An outstanding Santa Clara Pueblo potter, Emily is the widow of noted potter Ray Tafoya, and the mother of the equally noted potter, Jennifer Moquino.
She is known for her miniature sgraffito pottery and has won awards at major Native art shows, such as Santa Fe Indian Market and the Heard Museum Market. Her work has been featured in reference books, as well.
This charming seed pot is typical of her multicolored and intricate designs, scratched out on a blackened base.
It is traditional in fabrication, from gathering the clay, through pit firing, smothering the flames to create the black, and stone polishing.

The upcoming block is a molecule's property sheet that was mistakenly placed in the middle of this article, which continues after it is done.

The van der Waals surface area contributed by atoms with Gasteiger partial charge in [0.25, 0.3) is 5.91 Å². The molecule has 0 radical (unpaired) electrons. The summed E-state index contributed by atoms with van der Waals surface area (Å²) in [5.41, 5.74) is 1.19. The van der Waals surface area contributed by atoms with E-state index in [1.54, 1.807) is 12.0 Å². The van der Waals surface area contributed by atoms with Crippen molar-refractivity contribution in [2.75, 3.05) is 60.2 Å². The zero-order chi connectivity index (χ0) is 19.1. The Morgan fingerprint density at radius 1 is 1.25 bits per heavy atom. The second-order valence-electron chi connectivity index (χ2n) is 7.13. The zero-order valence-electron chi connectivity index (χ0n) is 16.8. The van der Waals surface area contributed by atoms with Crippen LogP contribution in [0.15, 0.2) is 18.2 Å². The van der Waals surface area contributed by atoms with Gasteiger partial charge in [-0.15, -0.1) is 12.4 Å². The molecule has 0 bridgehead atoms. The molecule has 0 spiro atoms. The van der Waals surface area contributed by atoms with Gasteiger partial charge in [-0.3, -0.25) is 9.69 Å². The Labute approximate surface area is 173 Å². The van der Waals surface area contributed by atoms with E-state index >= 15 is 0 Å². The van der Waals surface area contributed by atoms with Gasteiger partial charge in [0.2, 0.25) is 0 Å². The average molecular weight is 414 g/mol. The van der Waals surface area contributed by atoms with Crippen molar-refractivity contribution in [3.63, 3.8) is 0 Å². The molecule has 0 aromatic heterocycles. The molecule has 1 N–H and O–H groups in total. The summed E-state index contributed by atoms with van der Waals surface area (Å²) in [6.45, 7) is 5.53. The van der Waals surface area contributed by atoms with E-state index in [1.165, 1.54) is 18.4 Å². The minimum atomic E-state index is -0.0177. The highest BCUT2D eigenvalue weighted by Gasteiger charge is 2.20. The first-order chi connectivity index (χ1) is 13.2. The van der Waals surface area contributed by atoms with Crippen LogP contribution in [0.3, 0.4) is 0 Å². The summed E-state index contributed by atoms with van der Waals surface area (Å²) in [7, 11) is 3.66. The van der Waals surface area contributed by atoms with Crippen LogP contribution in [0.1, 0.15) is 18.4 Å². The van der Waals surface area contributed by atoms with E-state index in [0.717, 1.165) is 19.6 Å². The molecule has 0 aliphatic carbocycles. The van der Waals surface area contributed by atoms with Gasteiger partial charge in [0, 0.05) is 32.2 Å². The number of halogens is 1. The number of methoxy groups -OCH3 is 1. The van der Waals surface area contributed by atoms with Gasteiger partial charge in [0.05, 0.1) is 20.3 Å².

On one side, we see a deer, on the opposite side, a kneeling hunter, disguised with a wolf skin.
The areas between them are decorated with stepped rain signs, water spirals, raindrop circles, parallel lines symbolizing rainfall, and a tapered form that might refer to an ear of corn.
All these symbolize good luck, good health, and prosperity – successful hunting and thriving crops, thanks to enough water.
The ovoid shape of the seed pot is plump and well-formed; the designs are precise and well-defined.
Within the glossy, stone-polished black areas, the artist has scratched out tiny decorative details that she high-lighted with various colors.
These delicate touches of color brighten the dark background and make the details more visible.
After her husband’s untimely death, Emily was left with two little children. She bravely took over all the pottery making – which had been a collaboration – and has perpetuated the legacy of the family, brilliantly.
This is a handsome seed pot, with exacting, and appealing, sgraffito decoration.